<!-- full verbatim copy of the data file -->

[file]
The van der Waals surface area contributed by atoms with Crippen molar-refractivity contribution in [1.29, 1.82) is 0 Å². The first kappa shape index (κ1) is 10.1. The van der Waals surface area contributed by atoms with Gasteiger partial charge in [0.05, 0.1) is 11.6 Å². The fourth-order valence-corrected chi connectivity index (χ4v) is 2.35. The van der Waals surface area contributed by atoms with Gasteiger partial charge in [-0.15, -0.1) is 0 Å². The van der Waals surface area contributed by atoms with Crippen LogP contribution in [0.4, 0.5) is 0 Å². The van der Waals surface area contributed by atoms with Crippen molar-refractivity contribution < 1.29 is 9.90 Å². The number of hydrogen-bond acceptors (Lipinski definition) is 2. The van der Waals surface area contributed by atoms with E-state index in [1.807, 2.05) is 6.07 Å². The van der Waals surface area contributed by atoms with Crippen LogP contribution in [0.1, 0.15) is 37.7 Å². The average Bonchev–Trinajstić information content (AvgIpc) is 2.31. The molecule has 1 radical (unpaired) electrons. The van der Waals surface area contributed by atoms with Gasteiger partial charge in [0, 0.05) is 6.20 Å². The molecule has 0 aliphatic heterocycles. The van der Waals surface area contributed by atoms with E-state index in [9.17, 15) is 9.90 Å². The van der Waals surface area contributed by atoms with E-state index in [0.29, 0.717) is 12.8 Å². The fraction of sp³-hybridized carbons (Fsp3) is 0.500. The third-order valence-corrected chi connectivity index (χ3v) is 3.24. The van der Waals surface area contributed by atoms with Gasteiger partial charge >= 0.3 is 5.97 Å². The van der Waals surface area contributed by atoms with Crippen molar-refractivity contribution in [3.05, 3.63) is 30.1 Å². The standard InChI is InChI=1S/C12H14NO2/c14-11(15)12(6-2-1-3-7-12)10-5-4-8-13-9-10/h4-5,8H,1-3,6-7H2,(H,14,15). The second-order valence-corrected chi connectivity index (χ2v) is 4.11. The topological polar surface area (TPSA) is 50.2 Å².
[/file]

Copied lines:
The van der Waals surface area contributed by atoms with Crippen molar-refractivity contribution in [1.29, 1.82) is 0 Å². The first kappa shape index (κ1) is 10.1. The van der Waals surface area contributed by atoms with Gasteiger partial charge in [0.05, 0.1) is 11.6 Å². The fourth-order valence-corrected chi connectivity index (χ4v) is 2.35. The van der Waals surface area contributed by atoms with Gasteiger partial charge in [-0.15, -0.1) is 0 Å². The van der Waals surface area contributed by atoms with Crippen LogP contribution in [0.4, 0.5) is 0 Å². The van der Waals surface area contributed by atoms with Crippen molar-refractivity contribution < 1.29 is 9.90 Å². The number of hydrogen-bond acceptors (Lipinski definition) is 2. The van der Waals surface area contributed by atoms with E-state index in [1.807, 2.05) is 6.07 Å². The van der Waals surface area contributed by atoms with Crippen LogP contribution in [0.1, 0.15) is 37.7 Å². The average Bonchev–Trinajstić information content (AvgIpc) is 2.31. The molecule has 1 radical (unpaired) electrons. The van der Waals surface area contributed by atoms with Gasteiger partial charge in [0, 0.05) is 6.20 Å². The molecule has 0 aliphatic heterocycles. The van der Waals surface area contributed by atoms with E-state index in [9.17, 15) is 9.90 Å². The van der Waals surface area contributed by atoms with E-state index in [0.29, 0.717) is 12.8 Å². The fraction of sp³-hybridized carbons (Fsp3) is 0.500. The third-order valence-corrected chi connectivity index (χ3v) is 3.24. The van der Waals surface area contributed by atoms with Gasteiger partial charge >= 0.3 is 5.97 Å². The van der Waals surface area contributed by atoms with Crippen molar-refractivity contribution in [3.05, 3.63) is 30.1 Å². The standard InChI is InChI=1S/C12H14NO2/c14-11(15)12(6-2-1-3-7-12)10-5-4-8-13-9-10/h4-5,8H,1-3,6-7H2,(H,14,15). The second-order valence-corrected chi connectivity index (χ2v) is 4.11. The topological polar surface area (TPSA) is 50.2 Å².